File this under: Why does the TSA have to even say this out loud?
Apparently traveling with Batarangs—weapons from Batman’s arsenal, similar to throwing stars—is a thing people do. And, to make matters worse, people have a habit of bringing them on planes in their carry-on bag.
In a recent blog post, the TSA wrote that during Comic-Con International, which draws fans of comics, movies, video games, and more, “officers have issues with the various items that people purchase and then either carry-on or place in their checked bags. These come in the form of figurines, costume items (including replica and real weapons) and other mementos that generally alarm our checkpoint and checked baggage screening systems and result in a bag check.”
On the topic of replica weapons, which includes the aforementioned Batarangs, the TSA says, “If you’re not checking a bag and you have a realistic replica of a weapon or an actual weapon, you’ll want to ship the item. If you are checking a bag, replica weapons and actual weapons may be packed in your checked bag. Replica firearms can be placed in your checked baggage with no declaration or packing guidelines, but actual firearms must meet packing guidelines and be declared. Anything looking like an explosive (whether real or not) is strictly prohibited from air travel.”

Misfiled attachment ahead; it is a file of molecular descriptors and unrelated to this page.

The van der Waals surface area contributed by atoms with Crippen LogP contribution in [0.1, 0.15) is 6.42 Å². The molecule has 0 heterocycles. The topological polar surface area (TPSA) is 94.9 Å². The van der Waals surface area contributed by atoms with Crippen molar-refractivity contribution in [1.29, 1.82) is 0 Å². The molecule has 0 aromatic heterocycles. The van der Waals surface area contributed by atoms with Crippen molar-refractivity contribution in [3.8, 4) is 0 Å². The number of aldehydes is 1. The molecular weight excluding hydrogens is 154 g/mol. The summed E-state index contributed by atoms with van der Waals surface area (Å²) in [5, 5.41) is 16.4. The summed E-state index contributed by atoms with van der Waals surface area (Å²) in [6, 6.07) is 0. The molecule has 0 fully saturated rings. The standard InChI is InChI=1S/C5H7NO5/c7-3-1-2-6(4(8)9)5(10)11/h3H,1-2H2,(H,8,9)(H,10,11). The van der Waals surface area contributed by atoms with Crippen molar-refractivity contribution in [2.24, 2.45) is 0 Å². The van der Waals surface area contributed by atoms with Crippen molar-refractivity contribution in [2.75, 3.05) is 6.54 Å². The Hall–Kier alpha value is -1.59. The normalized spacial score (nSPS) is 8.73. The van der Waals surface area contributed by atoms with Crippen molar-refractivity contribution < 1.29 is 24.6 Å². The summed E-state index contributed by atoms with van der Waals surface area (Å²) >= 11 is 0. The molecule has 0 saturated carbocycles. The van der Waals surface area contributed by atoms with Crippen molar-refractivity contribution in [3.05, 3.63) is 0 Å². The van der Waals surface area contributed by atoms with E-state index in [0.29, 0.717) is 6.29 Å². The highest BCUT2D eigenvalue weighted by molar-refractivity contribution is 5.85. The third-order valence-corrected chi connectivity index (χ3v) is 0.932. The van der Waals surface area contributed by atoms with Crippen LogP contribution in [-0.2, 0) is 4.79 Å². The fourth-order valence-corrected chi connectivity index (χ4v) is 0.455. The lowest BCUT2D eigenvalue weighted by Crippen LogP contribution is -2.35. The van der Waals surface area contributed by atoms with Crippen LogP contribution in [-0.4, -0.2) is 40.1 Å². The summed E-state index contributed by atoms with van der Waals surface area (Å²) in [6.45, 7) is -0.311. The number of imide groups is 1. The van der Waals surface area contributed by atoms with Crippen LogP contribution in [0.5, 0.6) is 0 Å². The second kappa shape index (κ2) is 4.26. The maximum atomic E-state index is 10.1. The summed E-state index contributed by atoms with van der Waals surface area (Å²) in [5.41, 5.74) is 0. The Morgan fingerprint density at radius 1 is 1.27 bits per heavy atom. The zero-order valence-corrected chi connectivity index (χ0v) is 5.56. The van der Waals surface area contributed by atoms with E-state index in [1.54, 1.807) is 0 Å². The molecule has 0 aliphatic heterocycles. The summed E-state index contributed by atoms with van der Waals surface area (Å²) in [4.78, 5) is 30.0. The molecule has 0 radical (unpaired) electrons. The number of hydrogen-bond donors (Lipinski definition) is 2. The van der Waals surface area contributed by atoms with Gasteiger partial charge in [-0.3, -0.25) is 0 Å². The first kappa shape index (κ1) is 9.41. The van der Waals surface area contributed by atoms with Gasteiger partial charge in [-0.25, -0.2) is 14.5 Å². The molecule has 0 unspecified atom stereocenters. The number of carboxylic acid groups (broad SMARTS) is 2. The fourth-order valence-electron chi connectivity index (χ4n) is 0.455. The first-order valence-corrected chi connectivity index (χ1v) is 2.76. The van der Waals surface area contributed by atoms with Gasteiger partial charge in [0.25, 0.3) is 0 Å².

So, just put the Batarang in your checked bag, okay?
A perusal of the TSA’s Instagram page shows several instances of confiscated Batarangs. The TSA actually has a pretty good sense of humor about this, suggesting travelers check these items “along with your grapple gun, bat-saw, collapsible bat-sword, and other utility belt items” or simply “leave it in the bat cave.”
In fact, the TSA’s Instagram page is pretty incredible overall—the sheer volume of exotic weapons people try to bring onboard planes is staggering. Besides the obvious guns and knives you’ll find movie prop mummies, smoke grenades, jawbone tomahawks, fireworks (really?), and a stick of butter.
More from SmarterTravel:
- TSA Reiterates, Explains Checkpoint Rules
- TSA Testing Potentially Time-Saving Changes
- Is the TSA’s PreCheck Overpriced and Overcomplicated?
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